Archaeology/Remains - Sites Uncovered/Locations

Bluefield, Virginia (AP) 2-08

The discovery of American Indian sites near Bluefield could delay work on a new business, education and recreation center in the southwest Virginia city.

The native artifacts were found near the 680-acre site of the Bluestone Regional Business and Technology Park, where initial work was to begin in March on the multifaceted development.

Project manager Rick Chitwood said the start of work could be set back a few months while a study is conducted then sent to the Virginia Department of Historic Resources.

The Bluestone Regional Business and Technology Center will include a workforce training center, offices, hotels and a conference center. It will also have retail stores, residential units and a nine-hole golf course.

Mike Ford 4 years, 2 months ago

Burial site could be threatened by OC toll road extension

Archaeology/Remains - Sites Uncovered/Locations

San Clemente, California (AP) 8-07

Fearing ancient burial ground could be spoiled, the Juaneno Band of Mission Indians wants the California Coastal Commission to stop a 16-mile extension of the 241 toll road.

The burial site straddling the San Diego and Orange County line abuts the planned Foothill South toll road extension, where Juaneno ancestors lived 4,000 years ago in an ancient Acjachemen Nation village called Panhe. “To Indian people, we go to these places because they’re our Vatican, our Mecca,” said Rebecca Robles, a member of the Juaneno band.

The Juanenos plan to ask coastal commissions in October for a halt to toll road extension plans.

The extension will run from Oso Parkway to Interstate 5 at San Onofre State Beach. The village site is on the state Native American Heritage Commission’s register of sacred sites.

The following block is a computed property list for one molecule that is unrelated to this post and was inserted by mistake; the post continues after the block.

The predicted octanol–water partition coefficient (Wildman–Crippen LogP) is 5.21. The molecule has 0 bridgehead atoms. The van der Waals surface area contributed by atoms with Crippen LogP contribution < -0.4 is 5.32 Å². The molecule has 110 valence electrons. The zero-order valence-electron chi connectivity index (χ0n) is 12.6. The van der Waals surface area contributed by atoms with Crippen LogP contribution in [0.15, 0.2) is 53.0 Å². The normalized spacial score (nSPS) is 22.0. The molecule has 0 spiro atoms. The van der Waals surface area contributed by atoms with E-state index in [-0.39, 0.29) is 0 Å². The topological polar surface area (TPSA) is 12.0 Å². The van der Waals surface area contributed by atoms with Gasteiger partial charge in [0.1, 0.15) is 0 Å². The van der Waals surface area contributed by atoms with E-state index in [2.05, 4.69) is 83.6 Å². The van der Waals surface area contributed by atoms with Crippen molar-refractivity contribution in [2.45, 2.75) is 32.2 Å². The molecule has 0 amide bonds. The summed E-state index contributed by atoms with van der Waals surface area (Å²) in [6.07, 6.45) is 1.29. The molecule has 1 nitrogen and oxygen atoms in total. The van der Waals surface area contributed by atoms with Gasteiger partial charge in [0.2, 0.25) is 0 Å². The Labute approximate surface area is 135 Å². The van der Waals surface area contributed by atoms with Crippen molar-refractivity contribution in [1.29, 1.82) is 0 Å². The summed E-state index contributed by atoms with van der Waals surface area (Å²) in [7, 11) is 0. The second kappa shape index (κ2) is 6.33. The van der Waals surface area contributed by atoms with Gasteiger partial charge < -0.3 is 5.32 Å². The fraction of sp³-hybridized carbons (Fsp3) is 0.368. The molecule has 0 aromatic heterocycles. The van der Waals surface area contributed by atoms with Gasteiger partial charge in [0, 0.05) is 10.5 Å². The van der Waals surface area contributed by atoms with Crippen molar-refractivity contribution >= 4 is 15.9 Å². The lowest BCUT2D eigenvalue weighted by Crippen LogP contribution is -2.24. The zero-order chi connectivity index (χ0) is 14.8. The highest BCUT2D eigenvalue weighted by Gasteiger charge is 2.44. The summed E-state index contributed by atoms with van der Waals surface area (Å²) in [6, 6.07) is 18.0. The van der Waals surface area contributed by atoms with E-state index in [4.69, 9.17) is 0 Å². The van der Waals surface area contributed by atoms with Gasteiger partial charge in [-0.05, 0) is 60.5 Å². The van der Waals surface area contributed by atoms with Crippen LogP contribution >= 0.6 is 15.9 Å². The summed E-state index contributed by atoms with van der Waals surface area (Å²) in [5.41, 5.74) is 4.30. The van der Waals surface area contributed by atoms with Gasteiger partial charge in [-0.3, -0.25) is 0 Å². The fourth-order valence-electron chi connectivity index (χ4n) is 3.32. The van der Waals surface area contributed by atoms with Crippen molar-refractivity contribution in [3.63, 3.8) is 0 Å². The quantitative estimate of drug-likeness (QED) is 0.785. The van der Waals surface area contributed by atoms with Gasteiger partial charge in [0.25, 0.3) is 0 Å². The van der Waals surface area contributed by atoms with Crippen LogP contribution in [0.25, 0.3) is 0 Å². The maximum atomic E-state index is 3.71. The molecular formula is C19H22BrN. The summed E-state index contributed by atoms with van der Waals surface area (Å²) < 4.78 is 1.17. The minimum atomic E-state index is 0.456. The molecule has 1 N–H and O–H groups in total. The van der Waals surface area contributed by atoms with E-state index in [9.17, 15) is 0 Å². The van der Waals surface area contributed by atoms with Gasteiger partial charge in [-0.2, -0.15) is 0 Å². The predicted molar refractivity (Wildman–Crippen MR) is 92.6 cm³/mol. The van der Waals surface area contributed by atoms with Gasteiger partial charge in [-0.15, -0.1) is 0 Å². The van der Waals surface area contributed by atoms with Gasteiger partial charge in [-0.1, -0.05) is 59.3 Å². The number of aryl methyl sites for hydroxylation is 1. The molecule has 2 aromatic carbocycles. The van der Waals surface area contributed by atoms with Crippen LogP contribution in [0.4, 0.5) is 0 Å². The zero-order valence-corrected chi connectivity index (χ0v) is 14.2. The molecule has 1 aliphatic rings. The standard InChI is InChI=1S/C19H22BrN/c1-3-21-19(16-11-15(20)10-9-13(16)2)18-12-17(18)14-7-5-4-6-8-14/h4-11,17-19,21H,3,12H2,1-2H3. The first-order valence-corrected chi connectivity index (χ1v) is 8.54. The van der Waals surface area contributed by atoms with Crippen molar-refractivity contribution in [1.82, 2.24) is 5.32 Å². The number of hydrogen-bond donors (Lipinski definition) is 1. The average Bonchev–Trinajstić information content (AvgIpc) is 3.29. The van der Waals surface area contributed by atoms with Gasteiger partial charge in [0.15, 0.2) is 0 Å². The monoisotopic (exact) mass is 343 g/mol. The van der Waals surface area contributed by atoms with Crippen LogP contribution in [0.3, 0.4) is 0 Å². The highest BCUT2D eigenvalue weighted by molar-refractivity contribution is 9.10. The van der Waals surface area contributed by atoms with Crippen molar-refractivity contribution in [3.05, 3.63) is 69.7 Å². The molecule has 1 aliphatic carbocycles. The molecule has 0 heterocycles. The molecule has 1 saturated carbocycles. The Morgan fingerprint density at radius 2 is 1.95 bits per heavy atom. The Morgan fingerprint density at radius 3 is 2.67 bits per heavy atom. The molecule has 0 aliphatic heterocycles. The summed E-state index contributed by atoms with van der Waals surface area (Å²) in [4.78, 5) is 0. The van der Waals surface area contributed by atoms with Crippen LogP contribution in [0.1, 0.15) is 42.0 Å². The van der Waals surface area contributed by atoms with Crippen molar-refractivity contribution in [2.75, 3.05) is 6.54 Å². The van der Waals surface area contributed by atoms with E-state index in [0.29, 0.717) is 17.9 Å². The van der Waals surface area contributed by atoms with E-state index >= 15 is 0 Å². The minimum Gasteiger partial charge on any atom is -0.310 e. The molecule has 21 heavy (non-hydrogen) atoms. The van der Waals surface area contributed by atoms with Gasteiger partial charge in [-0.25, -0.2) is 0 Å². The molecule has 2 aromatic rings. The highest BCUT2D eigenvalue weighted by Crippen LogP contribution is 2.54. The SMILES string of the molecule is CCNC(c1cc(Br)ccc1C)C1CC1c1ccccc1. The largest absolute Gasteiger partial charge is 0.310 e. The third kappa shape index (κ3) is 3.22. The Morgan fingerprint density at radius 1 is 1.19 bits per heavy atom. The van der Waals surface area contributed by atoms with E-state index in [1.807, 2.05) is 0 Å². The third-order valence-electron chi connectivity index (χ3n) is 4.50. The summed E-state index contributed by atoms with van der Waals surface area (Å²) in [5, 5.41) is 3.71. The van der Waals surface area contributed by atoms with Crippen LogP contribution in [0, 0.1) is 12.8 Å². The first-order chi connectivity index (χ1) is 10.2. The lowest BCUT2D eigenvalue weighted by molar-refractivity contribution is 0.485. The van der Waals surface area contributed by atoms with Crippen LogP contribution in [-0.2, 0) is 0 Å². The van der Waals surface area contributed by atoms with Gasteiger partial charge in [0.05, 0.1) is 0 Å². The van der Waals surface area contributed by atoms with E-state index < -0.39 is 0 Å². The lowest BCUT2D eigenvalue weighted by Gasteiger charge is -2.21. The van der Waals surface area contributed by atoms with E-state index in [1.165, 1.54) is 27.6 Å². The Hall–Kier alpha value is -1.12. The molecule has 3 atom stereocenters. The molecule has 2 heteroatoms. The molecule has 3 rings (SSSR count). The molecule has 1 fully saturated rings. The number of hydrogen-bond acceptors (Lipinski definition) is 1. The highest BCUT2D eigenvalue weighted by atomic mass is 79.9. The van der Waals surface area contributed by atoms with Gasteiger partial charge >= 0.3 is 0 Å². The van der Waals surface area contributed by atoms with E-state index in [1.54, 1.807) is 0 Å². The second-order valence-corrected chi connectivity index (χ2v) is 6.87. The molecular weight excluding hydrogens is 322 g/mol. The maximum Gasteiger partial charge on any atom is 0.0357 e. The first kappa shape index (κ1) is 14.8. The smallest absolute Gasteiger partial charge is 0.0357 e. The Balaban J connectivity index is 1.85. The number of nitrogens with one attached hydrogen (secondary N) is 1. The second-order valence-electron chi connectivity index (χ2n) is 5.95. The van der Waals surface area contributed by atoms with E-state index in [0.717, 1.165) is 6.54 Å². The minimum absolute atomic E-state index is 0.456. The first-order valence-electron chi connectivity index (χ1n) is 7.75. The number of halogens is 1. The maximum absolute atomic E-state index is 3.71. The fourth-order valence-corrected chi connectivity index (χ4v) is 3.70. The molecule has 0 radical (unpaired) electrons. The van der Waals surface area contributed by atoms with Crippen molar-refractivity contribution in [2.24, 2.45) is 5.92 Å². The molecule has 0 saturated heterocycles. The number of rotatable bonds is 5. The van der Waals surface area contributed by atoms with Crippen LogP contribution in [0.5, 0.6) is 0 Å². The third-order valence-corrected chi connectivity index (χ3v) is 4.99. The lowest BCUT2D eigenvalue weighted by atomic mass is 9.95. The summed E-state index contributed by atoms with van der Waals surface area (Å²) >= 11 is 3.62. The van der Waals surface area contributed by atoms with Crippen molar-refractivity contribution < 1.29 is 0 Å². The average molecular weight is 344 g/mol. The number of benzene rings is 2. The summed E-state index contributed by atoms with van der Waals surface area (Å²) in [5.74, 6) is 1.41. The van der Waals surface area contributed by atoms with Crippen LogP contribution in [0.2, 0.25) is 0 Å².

The village is long gone, but the site is frequently used as a gathering area for Native Americans and human remains found in Orange and San Diego counties have been reburied there.

Patricia Martz, an anthropology professor at California State University, Los Angeles, and president of the California Cultural Resource Preservation Alliance, said toll road planners omitted Panhe’s sacred status in its environmental planning documents.

“If you were to compare this road to other projects, it has been the most studied road in the state, if not the nation,” Lance MacLean, a Mission Viejo councilman who chairs the Foothill/Eastern Transportation Corridor Agency that manages the 241 toll road.

The proposed toll road extension “was specifically designed to avoid the densest of archaeological sites” and avoid known or suspected burial areas, added Jennifer Seaton, a spokeswoman for the Irvine-based Transportation Corridor Agencies.

Mike Ford 4 years, 2 months ago

Bridge project on hold after discovery of possible Indian site 5-6-07

Archaeology/Remains - Sites Uncovered/Locations

BELLINGHAM, Wash. (AP) - A bridge project that officials plan to use as a key link in redeveloping Bellingham's waterfront has been put on hold because of the discovery of possible Indian settlement remains.

Seashells were found during drilling that is part of preliminary engineering work for the project to build a bridge along Laurel Street, Public Works Director Dick McKinley said.

The shells could be part of a midden - a heap of shells such as those that commonly accumulated around ancient settlements where people ate lots of clams and other mollusks. Federal law protects such sites, which can also contain the bones of ancient inhabitants.

City officials hope to begin building the bridge next year, to maintain access to the waterfront while other bridges are replaced so railroad tracks can be relocated. The presence of an ancient village site with human remains could stop the project.

For now, more research will be done to determine whether the shells are part of a midden. “We don't know yet what it really means for sure,” McKinley said.

In 2004, the remains of hundreds of people were found at an ancient village site in Port Angeles, where the state Department of Transportation was building a graving dock to make parts for rebuilding the Hood Canal floating bridge.

The discovery eventually prompted the state to abandon the site and write off more than $50 million it had already spent.

McKinley said he doesn't think Bellingham will face anything that drastic, but wants the issue resolved before moving forward.

“I still think were going to build the Laurel Street Bridge,” he said. “I wouldn't bet $10 million on it, however.”

The city has contacted the Lummi, Nooksack and Samish tribes about the find.

Samish Tribe chairman Tom Wooten said he was glad the city is taking the issue seriously and working with the tribal governments.

The Port Angeles episode was an “extreme example,” and even if a midden is present, it may be possible to resolve tribal concerns without stopping the project, he said.